John Matthias Brown... building communities
BY MARK CUMMINGS Editor-at-Large, Western Bureau firstname.lastname@example.org
PETERSFIELD, Westmoreland — WHEN John Matthias Brown steps on the dais to collect his Badge of Honour for community development on National Heroes Day, he will not be collecting the prestigious award for himself. Instead, the lanky and charismatic community stalwart will be doing so on the behalf of the people of Petersfield, Westmoreland.
After all, it is that district in the Westmoreland sugar belt that had welcomed him with open arms when he took up residence there in 1981, and has allowed him to transform many lives and to change the image of the once crime- riddled rural community.
"I am honoured and humbled to be getting such an award and I will be receiving it on the behalf of the community of Petersfield -- not as John Matthias Brown per se," stressed the very vocal and articulate Brown.
On the occasion of the country's 50th anniversary of Independence, Brown was named among the 123 persons appointed National Honours and who are scheduled to receive their awards at a ceremony at Kings House on October 15.
Last week, in an interview with the Observer West, he recalled that when he took up residence in the deep rural community many residents branded the district as "Killersfield", while some tried to discourage him for living there, pointing to the high crime rate and the general hopelessness, particularity amongst the youth.
Not wanting his young children to live in such an environment, Brown -- armed with his vast knowledge and training in community development -- quickly got to work to change the imagine and the stigma that was attached to the community.
"I did not want my children to grow up in 'Killersfield', so I set out to change that perception in 1981," said Brown, explaining that it was said that "there were a lot of murders in the area and none has ever been solved".
"My first move was to engage the people of the community in something progressive and so I started the Petersfield Sports and Community Club (PSCC). I did not want a cricket club; I did not want a football club... I wanted a community club that would encompass everything cricket, football... everything would be a part of it. I wanted a club that would be sustainable and so I formed the PSCC and it has been going strong now for 27 years," he explained.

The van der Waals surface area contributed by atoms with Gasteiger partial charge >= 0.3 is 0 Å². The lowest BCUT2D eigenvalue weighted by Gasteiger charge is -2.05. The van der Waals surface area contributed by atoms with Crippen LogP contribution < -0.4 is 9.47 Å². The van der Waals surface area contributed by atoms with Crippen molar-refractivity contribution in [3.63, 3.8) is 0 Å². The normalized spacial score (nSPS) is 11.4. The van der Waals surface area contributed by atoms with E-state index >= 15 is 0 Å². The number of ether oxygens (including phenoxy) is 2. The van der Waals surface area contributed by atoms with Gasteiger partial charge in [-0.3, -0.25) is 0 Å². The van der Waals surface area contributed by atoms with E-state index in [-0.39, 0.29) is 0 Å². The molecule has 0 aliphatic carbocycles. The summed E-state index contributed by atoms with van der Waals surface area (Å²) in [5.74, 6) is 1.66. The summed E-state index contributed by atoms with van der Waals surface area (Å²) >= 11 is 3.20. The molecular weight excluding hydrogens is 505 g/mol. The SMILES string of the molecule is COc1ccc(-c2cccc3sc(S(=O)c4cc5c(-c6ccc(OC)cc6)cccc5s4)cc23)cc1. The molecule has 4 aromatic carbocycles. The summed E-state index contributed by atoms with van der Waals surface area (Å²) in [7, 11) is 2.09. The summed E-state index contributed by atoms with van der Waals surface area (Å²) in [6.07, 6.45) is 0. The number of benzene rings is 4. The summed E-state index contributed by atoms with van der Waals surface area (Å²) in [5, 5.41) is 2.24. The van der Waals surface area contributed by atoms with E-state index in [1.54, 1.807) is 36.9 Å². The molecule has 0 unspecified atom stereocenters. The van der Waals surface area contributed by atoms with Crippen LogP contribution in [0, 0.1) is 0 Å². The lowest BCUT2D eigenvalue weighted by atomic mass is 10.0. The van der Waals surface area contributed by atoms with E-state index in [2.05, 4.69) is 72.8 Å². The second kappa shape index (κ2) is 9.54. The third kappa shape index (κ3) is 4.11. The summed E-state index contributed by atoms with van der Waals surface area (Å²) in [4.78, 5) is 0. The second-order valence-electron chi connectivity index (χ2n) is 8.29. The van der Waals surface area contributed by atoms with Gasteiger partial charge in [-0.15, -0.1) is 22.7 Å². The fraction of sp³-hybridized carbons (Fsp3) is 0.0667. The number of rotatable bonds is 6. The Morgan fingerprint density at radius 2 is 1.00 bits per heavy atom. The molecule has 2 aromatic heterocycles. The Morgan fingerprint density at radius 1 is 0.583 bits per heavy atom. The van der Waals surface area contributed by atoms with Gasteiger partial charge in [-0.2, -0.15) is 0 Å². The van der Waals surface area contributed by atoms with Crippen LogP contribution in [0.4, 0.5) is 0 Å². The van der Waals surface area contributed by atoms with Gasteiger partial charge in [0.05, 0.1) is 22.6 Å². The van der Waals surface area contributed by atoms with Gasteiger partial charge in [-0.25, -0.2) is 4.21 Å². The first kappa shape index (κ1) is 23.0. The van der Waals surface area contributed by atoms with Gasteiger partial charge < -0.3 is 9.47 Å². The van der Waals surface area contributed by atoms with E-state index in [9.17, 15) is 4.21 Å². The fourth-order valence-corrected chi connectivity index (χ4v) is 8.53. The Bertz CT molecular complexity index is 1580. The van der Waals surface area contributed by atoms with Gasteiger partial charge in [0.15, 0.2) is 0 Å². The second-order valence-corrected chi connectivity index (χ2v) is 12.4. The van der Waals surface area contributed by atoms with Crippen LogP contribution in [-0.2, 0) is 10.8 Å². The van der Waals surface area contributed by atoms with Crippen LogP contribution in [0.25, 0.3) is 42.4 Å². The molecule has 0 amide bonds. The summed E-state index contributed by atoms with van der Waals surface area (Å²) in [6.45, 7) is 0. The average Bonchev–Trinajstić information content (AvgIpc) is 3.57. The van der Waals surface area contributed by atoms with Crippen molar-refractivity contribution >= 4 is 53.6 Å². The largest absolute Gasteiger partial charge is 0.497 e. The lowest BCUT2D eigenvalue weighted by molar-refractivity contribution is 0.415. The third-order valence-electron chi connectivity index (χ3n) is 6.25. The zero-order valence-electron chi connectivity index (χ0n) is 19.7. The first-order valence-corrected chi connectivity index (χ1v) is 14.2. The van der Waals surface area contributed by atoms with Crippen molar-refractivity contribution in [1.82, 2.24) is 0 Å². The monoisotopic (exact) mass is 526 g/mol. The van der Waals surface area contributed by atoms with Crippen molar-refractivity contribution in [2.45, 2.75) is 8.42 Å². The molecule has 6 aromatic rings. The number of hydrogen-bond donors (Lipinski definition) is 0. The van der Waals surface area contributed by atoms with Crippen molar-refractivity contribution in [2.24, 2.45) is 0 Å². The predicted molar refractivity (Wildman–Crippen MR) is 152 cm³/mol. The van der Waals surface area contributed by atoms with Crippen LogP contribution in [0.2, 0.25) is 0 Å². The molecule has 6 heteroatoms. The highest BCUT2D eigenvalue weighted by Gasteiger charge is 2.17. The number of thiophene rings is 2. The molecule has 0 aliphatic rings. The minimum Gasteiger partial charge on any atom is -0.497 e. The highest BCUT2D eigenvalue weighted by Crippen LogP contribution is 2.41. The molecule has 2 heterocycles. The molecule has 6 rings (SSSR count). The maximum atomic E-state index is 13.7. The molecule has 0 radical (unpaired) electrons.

Brown, who served the organisation for two years in the capacity of president, boasted that since the PSCC's inception, a meeting has been held every Thursday night.
Three years after its formation, Brown spearheaded the creation of the Association of Clubs (AOC) and has been its facilitator since.
That group, he pointed out, is the umbrella organisation for several clubs in Westmoreland.
He recalled that after the passage of Hurricane Gilbert in 1988, the PSCC was one of the few organisations in the parish which was prepared to render assistance to affected persons.
"We had disaster preparedness committee ready and so when the hurricane came, we were able to organise other communities and give them assistance," he noted.
He added that in the aftermath of the hurricane, the Association of Development Agency, gave the PSCC $200,000, intended for disbursement to affected residents, mainly in the form of housing assistance.
But Brown said acting on the suggestion of Frank Morgan, a club member, a decision was taken that the money should not be disbursed in the form of grants, but instead should be placed in a revolving loan fund.
"That revolving loan fund, called the Frank Morgan Loan Programme, is still going and has disbursed over 500 loans to members valued at several million dollars. To date, we have had only one delinquent loan," he stressed, pointing to the success of the initiative.